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Foreclosure Filed Against Planned Cudahy Card Club

December 12, 1985|ERIC BAILEY | Times Staff Writer

CUDAHY — In a move that threatens to dash a developer's four-year effort to build a poker parlor here, a title company has started foreclosure proceedings on a two-acre parcel that was to be the site for the club.

The action came after Charles King, promoter of the Silver Saddle Casino, fell more than $60,000 behind in payments for the land his firm purchased last March.

If the money is not paid by late January, King could lose the property in a foreclosure auction, a lawyer for the firm that sold the property said this week. King, however, insists that the matter will soon be settled and that he expects the card club to be in operation by spring.

Even if King can do that, he faces yet another test. An effort has been launched to repeal the city ordinances that authorized a card club in Cudahy.

Petition Circulated

Georgia Scrivner, 70, said she and a dozen members of the Church of God in Cudahy plan to begin collecting the 350 signatures needed to put an anti-gambling initiative on the city ballot in April, 1986.

"I'm doing this because the people of Cudahy have been misled," said Scrivner, who for the past 20 years has opposed efforts to bring gambling to Cudahy. "Look how long he has been saying he'd open that poker parlor. He has not come through."

King has missed several deadlines set by the city for the club's development but has won extensions from the City Council. The club originally was to have been in operation by September.

A former real estate agent in South Gate who grew up in nearby Huntington Park, King began pushing his plans to build a 100-table club in Cudahy about four years ago. As King billed it then, the club was to be the world's largest poker palace, pumping $1.9 million a year into municipal coffers. City voters legalized gambling in December, 1982, and a short time later King's firm, Tanlo Inc., was selected to develop the club.

Backing Fell Through

The firm attempted in 1983 to purchase 10 acres for the club, but the deal foundered when financial backing fell through. In March, however, Tanlo bought the two acres at Wilcox Avenue and Patata Street in south Cudahy for $541,000.

A 7,000-square-foot, cinder-block building on the site once housed an automobile smog-control station. Tanlo currently has its headquarters in the building, which King has said would either be demolished or altered to accommodate a card club with about 40 tables.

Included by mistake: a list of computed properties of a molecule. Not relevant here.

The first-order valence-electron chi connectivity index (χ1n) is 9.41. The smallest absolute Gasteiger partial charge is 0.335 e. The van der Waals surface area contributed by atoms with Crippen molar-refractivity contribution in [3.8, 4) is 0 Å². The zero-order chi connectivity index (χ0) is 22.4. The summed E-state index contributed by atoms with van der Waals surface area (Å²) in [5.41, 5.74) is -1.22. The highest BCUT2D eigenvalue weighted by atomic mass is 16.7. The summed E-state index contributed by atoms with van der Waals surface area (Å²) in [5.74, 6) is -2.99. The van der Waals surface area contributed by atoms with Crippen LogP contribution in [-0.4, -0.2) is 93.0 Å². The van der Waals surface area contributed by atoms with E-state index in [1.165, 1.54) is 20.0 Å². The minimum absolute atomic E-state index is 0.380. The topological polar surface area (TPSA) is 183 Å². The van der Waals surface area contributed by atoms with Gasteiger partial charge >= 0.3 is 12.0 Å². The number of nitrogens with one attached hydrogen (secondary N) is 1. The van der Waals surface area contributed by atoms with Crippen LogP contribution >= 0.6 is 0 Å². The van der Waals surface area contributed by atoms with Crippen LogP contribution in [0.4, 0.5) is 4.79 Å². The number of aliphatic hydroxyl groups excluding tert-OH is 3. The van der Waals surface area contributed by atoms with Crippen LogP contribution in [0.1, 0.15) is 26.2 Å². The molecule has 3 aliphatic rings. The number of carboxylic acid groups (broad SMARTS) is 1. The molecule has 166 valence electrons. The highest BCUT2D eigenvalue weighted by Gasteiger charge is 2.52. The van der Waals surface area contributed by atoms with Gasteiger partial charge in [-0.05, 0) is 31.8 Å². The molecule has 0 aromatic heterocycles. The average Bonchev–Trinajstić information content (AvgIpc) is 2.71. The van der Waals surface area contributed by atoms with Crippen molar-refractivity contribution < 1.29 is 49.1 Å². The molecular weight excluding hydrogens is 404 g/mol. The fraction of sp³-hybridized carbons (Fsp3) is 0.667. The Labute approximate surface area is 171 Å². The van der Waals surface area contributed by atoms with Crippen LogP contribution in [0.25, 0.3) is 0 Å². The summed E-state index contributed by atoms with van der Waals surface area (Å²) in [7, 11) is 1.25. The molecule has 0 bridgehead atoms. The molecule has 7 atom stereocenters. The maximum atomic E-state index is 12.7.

In late October, Ticor Title Insurance Co. of California began the foreclosure proceedings after Tanlo fell behind in its quarterly payments to Hamilton Test Systems California Inc., the smog-control firm that sold the land.

More Than $40,000

According to a foreclosure document filed with the county Oct. 23, Tanlo owes Hamilton Test Systems more than $40,000. Charles Montgomery, assistant counsel for Hamilton Test Systems, said that since that document was filed Tanlo has missed another $20,000 quarterly payment that was due Nov. 21.

Montgomery said that Tanlo could escape foreclosure by paying the $60,000 it owes his firm. If the money is not paid by late January, the property likely will be sold, he said.

In a telephone interview Tuesday, King said the process won't get that far, but he refused to elaborate on why Tanlo has failed to make the payments or what the firm would do to come up with the cash to avoid losing the south Cudahy property.

But card club opponents question whether King will be able to dodge foreclosure.

Betting on Foreclosure

Bill Colon, a Cudahy resident and former co-owner of Tanlo who is now a King foe, said he is betting against the poker club promoter.

"I don't think he'll be able to meet those deadlines," Colon said. "It's because of history. His track record isn't very good at being able to meet deadlines."

Colon, who has been advising Scrivner on her anti-gambling crusade, pointed to King's inability to meet construction deadlines the council had originally set.

After Tanlo's efforts to purchase the 10-acre parcel fell through, King failed to meet a December, 1983, deadline for beginning construction.

The council held several hearings on the matter and finally decided to give Tanlo until May, 1984, to have the club constructed. When Tanlo could not meet that deadline, the council again extended the time limit, setting a September, 1985, deadline to have the facility operating.

That deadline was rapidly approaching when the council decreed last May--on a 3-2 vote with Councilmen John Robertson and Joseph Graffio opposed--that King had "completed construction" by purchasing the cinder-block building on the two acres in south Cudahy and lifted the requirement that the club be in operation by September.

Since King bought the building, it has remained essentially unaltered.

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